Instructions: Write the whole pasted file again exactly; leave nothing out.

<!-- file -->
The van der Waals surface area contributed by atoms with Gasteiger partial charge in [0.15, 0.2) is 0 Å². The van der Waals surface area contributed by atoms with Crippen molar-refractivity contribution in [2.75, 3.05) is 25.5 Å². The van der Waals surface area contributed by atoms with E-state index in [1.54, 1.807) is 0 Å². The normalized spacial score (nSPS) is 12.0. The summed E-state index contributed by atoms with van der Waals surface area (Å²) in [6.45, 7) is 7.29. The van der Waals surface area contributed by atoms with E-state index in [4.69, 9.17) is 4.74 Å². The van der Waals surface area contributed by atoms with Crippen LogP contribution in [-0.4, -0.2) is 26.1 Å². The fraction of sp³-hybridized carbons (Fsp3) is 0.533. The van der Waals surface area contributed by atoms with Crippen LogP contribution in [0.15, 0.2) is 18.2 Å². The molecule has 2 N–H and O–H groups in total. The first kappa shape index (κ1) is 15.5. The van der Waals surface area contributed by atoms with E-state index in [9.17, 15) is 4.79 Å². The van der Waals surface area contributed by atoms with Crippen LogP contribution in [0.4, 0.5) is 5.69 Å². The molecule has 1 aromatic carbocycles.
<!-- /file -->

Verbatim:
The van der Waals surface area contributed by atoms with Gasteiger partial charge in [0.15, 0.2) is 0 Å². The van der Waals surface area contributed by atoms with Crippen molar-refractivity contribution in [2.75, 3.05) is 25.5 Å². The van der Waals surface area contributed by atoms with E-state index in [1.54, 1.807) is 0 Å². The normalized spacial score (nSPS) is 12.0. The summed E-state index contributed by atoms with van der Waals surface area (Å²) in [6.45, 7) is 7.29. The van der Waals surface area contributed by atoms with E-state index in [4.69, 9.17) is 4.74 Å². The van der Waals surface area contributed by atoms with Crippen LogP contribution in [-0.4, -0.2) is 26.1 Å². The fraction of sp³-hybridized carbons (Fsp3) is 0.533. The van der Waals surface area contributed by atoms with Crippen LogP contribution in [0.15, 0.2) is 18.2 Å². The molecule has 2 N–H and O–H groups in total. The first kappa shape index (κ1) is 15.5. The van der Waals surface area contributed by atoms with E-state index in [9.17, 15) is 4.79 Å². The van der Waals surface area contributed by atoms with Crippen LogP contribution in [0.4, 0.5) is 5.69 Å². The molecule has 1 aromatic carbocycles.